Scott Kaufman in Scientific American:
Toward the end of his life, the humanistic psychologist Abraham Maslow was developing new insights into self-actualization – and envisioning an even higher motivation, which he called transcendence. He referred to his theory as “Theory Z“. To Maslow, “transcenders” are regularly motivated by values and experiences that go beyond the satisfaction of basic needs and the fulfillment of one’s unique potential. These “metamotivations” include a devotion to a calling outside oneself, a seeking of “peak experiences”, and a commitment to the values of Being, or the “B-values”, including truth, goodness, beauty, justice, meaningfulness, playfulness, aliveness, excellence, simplicity, elegance, and wholeness— as ultimate goals in themselves. Maslow observed that when he asked transcenders why they do what they do and what makes their life worth living, they often cited those values. There was no further reason why they devoted so much time to their work; the values were not in service of anything else, nor were they instrumental in achieving any other goal. Maslow believed that satisfaction of the “metaneeds” are necessary “to avoid illness and to achieve fullest humanness or growth. . . . They are worth living for and dying for. Contemplating them, or fusing with them gives the greatest joy that a human being is capable of.”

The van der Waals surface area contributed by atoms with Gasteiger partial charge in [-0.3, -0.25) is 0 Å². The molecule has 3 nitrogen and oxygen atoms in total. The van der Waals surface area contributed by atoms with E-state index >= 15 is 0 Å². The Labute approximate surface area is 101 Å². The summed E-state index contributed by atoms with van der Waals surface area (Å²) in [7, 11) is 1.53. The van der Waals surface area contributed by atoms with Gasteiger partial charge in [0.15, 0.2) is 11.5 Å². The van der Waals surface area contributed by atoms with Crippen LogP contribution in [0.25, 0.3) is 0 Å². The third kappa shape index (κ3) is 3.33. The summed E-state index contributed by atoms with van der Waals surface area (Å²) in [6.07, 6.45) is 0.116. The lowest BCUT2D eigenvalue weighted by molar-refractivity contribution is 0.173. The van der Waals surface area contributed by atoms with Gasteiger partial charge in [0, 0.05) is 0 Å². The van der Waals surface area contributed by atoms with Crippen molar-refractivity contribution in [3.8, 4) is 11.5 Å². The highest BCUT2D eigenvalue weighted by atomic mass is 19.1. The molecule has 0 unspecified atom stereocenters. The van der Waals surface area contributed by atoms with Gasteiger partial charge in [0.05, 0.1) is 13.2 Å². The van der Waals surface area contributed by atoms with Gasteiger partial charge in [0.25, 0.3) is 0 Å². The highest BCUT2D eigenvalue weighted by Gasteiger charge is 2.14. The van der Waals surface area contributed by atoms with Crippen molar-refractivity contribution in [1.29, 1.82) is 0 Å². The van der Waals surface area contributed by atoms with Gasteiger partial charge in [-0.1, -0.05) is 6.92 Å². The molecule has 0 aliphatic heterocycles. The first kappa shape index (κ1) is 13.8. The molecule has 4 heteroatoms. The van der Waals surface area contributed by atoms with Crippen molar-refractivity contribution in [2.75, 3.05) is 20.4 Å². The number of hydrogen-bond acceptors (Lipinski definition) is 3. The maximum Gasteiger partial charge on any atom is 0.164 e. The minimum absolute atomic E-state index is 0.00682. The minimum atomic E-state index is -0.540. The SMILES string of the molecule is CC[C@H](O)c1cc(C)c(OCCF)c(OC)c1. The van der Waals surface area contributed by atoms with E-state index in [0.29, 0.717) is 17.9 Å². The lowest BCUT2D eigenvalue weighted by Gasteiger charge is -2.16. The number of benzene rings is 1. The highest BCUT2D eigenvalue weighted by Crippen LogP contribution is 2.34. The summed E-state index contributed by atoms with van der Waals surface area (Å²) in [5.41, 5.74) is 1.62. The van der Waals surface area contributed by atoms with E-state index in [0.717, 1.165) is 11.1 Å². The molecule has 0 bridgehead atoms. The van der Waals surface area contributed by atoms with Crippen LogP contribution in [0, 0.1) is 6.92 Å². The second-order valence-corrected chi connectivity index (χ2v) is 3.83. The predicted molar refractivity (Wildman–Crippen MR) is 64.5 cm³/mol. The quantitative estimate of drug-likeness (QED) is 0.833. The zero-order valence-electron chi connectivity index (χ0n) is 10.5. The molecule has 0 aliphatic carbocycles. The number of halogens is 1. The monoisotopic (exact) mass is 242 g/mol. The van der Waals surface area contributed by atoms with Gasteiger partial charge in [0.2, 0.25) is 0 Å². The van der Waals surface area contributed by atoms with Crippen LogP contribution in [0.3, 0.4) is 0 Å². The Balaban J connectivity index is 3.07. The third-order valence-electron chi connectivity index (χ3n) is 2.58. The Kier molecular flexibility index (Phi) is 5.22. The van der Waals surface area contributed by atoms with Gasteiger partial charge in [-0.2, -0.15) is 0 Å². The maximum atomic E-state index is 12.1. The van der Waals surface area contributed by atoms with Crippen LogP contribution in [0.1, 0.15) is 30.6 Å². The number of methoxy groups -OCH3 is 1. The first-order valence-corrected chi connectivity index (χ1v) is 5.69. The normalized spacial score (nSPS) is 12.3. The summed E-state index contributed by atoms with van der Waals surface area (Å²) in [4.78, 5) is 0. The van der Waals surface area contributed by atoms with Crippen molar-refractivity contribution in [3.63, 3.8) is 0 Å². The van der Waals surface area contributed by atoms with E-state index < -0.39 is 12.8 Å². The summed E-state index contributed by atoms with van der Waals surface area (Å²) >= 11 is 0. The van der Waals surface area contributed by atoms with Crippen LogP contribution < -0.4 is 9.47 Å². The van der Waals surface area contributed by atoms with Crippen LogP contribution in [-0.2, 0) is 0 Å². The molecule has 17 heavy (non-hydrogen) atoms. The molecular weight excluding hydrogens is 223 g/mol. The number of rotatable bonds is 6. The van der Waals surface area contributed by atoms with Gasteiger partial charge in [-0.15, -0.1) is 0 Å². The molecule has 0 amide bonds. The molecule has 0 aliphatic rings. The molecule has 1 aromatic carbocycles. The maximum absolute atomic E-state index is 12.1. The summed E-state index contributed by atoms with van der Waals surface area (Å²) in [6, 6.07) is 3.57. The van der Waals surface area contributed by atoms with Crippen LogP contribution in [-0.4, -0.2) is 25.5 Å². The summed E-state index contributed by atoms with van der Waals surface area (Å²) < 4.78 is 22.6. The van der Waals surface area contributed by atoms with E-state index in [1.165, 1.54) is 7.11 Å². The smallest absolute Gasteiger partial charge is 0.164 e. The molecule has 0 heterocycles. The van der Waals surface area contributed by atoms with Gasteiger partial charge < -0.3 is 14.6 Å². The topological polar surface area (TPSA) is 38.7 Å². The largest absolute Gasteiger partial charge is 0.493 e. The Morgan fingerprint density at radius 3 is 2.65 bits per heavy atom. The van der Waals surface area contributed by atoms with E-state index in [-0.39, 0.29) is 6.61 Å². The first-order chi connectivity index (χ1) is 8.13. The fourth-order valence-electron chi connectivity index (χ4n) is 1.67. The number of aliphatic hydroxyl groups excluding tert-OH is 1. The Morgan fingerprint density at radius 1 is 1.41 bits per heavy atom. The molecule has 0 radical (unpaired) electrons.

The Theory Z worldview is strikingly similar to the modern psychological research on wisdom. Wisdom is often conceptualized in psychological literature as involving an integration among cognitive, affective, and behavioral dimensions. This includes the ability to accept multiple perspectives, to respond nondefensively when challenged, to express a wide array of emotions in order to derive meaning, to critically evaluate human truths, and to become aware of the uncertain and paradoxical nature of human problems.
As clinical psychologist Deirdre Kramer puts it, “Wise people have learned to view the positive and negative and synthesize them to create a more human, more integrated sense of self, in all its frailty and vulnerability. . . . They seem able to first embrace and then transcend self-concerns to integrate their capacity for introspection with a deep and abiding concern for human relationships and generative concern for others.”